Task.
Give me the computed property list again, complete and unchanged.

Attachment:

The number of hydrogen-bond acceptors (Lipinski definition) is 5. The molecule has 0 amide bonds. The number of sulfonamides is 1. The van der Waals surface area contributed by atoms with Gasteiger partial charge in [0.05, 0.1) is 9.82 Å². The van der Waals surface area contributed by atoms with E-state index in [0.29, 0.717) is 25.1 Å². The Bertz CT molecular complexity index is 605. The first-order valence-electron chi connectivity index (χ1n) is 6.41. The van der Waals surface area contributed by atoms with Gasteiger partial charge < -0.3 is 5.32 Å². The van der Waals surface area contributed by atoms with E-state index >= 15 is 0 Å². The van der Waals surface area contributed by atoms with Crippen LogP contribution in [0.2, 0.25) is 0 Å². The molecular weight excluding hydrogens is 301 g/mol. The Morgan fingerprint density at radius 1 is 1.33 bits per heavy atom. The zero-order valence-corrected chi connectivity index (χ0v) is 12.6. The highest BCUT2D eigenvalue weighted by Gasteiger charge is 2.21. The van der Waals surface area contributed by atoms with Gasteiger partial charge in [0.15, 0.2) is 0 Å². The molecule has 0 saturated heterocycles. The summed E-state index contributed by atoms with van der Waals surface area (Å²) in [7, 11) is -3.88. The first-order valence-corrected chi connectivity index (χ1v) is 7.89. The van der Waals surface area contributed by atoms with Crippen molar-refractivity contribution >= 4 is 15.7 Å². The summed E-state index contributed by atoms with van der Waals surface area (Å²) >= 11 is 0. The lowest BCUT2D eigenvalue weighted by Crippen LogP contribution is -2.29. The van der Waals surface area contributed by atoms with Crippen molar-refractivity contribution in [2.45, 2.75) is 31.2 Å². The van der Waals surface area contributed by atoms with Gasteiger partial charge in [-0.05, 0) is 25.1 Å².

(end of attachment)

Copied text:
The number of hydrogen-bond acceptors (Lipinski definition) is 5. The molecule has 0 amide bonds. The number of sulfonamides is 1. The van der Waals surface area contributed by atoms with Gasteiger partial charge in [0.05, 0.1) is 9.82 Å². The van der Waals surface area contributed by atoms with E-state index in [0.29, 0.717) is 25.1 Å². The Bertz CT molecular complexity index is 605. The first-order valence-electron chi connectivity index (χ1n) is 6.41. The van der Waals surface area contributed by atoms with Gasteiger partial charge < -0.3 is 5.32 Å². The van der Waals surface area contributed by atoms with E-state index >= 15 is 0 Å². The van der Waals surface area contributed by atoms with Crippen LogP contribution in [0.2, 0.25) is 0 Å². The molecular weight excluding hydrogens is 301 g/mol. The Morgan fingerprint density at radius 1 is 1.33 bits per heavy atom. The zero-order valence-corrected chi connectivity index (χ0v) is 12.6. The highest BCUT2D eigenvalue weighted by Gasteiger charge is 2.21. The van der Waals surface area contributed by atoms with Gasteiger partial charge in [0.15, 0.2) is 0 Å². The molecule has 0 saturated heterocycles. The summed E-state index contributed by atoms with van der Waals surface area (Å²) in [7, 11) is -3.88. The first-order valence-corrected chi connectivity index (χ1v) is 7.89. The van der Waals surface area contributed by atoms with Crippen molar-refractivity contribution >= 4 is 15.7 Å². The summed E-state index contributed by atoms with van der Waals surface area (Å²) >= 11 is 0. The lowest BCUT2D eigenvalue weighted by Crippen LogP contribution is -2.29. The van der Waals surface area contributed by atoms with Crippen molar-refractivity contribution in [2.45, 2.75) is 31.2 Å². The van der Waals surface area contributed by atoms with Gasteiger partial charge in [-0.05, 0) is 25.1 Å².